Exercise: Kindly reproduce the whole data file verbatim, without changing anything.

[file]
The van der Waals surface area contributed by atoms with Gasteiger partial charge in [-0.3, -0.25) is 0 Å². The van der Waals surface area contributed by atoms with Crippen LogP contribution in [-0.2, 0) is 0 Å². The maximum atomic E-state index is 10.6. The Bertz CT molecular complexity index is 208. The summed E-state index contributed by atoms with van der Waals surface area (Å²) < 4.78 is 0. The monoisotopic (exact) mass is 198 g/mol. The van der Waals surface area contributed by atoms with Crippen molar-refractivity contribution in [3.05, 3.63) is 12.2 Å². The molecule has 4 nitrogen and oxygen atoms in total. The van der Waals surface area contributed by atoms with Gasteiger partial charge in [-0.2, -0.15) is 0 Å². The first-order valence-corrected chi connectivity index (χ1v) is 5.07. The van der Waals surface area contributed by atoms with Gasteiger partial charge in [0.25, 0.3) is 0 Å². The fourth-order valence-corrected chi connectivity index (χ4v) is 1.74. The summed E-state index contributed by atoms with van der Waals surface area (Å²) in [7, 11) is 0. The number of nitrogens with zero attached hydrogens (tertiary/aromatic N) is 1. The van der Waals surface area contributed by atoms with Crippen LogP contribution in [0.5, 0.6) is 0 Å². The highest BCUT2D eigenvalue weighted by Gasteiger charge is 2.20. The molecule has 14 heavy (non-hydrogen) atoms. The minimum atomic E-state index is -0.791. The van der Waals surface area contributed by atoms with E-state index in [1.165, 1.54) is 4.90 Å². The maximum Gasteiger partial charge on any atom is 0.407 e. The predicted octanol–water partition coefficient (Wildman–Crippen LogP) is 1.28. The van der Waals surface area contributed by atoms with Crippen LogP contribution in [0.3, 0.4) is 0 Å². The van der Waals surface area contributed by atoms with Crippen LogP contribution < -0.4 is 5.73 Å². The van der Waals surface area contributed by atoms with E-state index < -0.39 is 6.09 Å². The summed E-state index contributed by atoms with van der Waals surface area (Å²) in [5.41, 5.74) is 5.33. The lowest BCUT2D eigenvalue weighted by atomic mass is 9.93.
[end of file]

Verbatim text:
The van der Waals surface area contributed by atoms with Gasteiger partial charge in [-0.3, -0.25) is 0 Å². The van der Waals surface area contributed by atoms with Crippen LogP contribution in [-0.2, 0) is 0 Å². The maximum atomic E-state index is 10.6. The Bertz CT molecular complexity index is 208. The summed E-state index contributed by atoms with van der Waals surface area (Å²) < 4.78 is 0. The monoisotopic (exact) mass is 198 g/mol. The van der Waals surface area contributed by atoms with Crippen molar-refractivity contribution in [3.05, 3.63) is 12.2 Å². The molecule has 4 nitrogen and oxygen atoms in total. The van der Waals surface area contributed by atoms with Gasteiger partial charge in [-0.2, -0.15) is 0 Å². The first-order valence-corrected chi connectivity index (χ1v) is 5.07. The van der Waals surface area contributed by atoms with Gasteiger partial charge in [0.25, 0.3) is 0 Å². The fourth-order valence-corrected chi connectivity index (χ4v) is 1.74. The summed E-state index contributed by atoms with van der Waals surface area (Å²) in [7, 11) is 0. The number of nitrogens with zero attached hydrogens (tertiary/aromatic N) is 1. The van der Waals surface area contributed by atoms with Crippen LogP contribution in [0.5, 0.6) is 0 Å². The highest BCUT2D eigenvalue weighted by Gasteiger charge is 2.20. The molecule has 14 heavy (non-hydrogen) atoms. The minimum atomic E-state index is -0.791. The van der Waals surface area contributed by atoms with E-state index in [1.165, 1.54) is 4.90 Å². The maximum Gasteiger partial charge on any atom is 0.407 e. The predicted octanol–water partition coefficient (Wildman–Crippen LogP) is 1.28. The van der Waals surface area contributed by atoms with Crippen LogP contribution in [0.3, 0.4) is 0 Å². The van der Waals surface area contributed by atoms with Crippen LogP contribution < -0.4 is 5.73 Å². The van der Waals surface area contributed by atoms with E-state index < -0.39 is 6.09 Å². The summed E-state index contributed by atoms with van der Waals surface area (Å²) in [5.41, 5.74) is 5.33. The lowest BCUT2D eigenvalue weighted by atomic mass is 9.93.